ss_blog_claim=87d912d47e189099ba8e6a359c2c2486 Lilyruths "This and that friendly cottage": Notes From Beyond the GRAVE

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February 27, 2008

Notes From Beyond the GRAVE

As puffs of white dust are thrown into the air the front line spectators cough and retreat a little, brushing the powder from their coats, before returning to catch more of the action as the huge drill penetrates the ground.

German parliament, usually concentrating on reform of the country's accident insurance laws rather than treasure hunts, says there is reason to believe he may have the key to unlock one of the most tantalizing mysteries of the war - what happened to the Amber Room?

Two months ago the mayor was approached by a part-time treasure hunter, Christian Hanisch, who had heard of his 12-year quest to find the "Bernstein Zimmer" and handed him some documents which gave new impetus to the search.

Notebooks support local historical reports of how, as part of "Operation Sundown", German military convoys delivered heavy sealed caskets and hid them in a network of copper and silver mines in the Ore mountains on the Czech-German border on April 9 1945, in the final weeks of the war.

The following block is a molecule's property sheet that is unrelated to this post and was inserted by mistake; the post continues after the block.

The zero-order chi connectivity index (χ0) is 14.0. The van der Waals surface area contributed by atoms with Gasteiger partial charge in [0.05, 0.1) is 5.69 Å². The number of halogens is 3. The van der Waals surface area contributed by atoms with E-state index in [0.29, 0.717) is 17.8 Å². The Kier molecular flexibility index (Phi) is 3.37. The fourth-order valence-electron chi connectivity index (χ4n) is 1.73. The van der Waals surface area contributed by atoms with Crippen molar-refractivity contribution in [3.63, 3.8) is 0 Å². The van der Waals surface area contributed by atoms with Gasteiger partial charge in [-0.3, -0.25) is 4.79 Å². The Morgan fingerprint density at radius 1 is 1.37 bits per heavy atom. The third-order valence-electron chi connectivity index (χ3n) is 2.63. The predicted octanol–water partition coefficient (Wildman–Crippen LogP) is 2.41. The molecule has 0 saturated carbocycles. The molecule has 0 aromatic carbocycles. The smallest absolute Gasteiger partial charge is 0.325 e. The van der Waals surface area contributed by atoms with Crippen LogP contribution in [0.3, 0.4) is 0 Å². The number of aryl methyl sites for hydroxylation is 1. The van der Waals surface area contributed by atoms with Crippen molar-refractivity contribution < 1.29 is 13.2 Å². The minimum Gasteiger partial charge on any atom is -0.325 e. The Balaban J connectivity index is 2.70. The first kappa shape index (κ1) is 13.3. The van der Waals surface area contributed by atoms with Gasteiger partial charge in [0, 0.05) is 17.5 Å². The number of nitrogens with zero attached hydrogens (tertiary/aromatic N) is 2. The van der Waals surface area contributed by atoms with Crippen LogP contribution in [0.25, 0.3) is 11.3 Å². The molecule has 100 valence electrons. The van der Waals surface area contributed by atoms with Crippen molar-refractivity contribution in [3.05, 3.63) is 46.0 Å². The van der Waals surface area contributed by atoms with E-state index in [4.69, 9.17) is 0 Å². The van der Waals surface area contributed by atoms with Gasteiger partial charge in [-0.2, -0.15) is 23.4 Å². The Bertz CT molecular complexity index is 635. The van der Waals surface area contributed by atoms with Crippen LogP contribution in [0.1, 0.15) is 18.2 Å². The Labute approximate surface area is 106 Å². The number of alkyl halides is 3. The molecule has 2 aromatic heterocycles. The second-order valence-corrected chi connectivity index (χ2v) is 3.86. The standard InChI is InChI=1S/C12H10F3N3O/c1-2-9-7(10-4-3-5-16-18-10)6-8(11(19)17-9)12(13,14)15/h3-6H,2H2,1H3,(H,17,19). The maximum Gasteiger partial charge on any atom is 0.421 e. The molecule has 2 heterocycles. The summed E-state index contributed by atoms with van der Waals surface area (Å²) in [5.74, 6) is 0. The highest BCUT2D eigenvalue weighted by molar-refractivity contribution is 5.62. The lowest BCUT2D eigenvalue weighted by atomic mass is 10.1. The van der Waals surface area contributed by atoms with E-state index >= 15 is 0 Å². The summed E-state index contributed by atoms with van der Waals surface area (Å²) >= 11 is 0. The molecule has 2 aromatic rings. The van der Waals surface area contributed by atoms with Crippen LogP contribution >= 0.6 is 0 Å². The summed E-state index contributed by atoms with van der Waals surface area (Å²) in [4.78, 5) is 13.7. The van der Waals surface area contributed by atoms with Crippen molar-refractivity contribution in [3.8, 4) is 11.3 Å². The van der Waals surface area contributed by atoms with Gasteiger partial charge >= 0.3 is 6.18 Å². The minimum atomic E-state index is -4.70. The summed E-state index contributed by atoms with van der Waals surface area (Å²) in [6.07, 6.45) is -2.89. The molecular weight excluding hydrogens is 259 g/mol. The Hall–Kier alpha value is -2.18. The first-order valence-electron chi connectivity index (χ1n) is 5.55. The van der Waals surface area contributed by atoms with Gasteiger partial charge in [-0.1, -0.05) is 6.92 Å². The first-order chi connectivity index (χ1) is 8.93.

Monika Pach concentrates intently on the scene. "My Siegfried always said there was treasure to be found here," said the pensioner. Siegfried, a history professor and the local historian until his recent death, also possessed documents supporting the claim that diamonds and gold lay in the man made cave.

"We used to receive death threats from people wanting to know where the treasure was," she said, "so the documents are now kept in the safe in the town hall so that I can sleep at night."

Mr Haustein is one of thousands of treasure hunters who refuse to believe the Amber Room - which experts say would be worth around €350m (£263m) today - is no more. He has pumped tens of thousands of euros into the search for it. What if he does indeed find it?

"It's not a case of finders keepers," he said. "It would belong to the state but the resulting tourism would be a gift.

"I would love to see it handed back to the Russian people and maybe in return they would give the village just enough reward money to build a new school."
By Guardian

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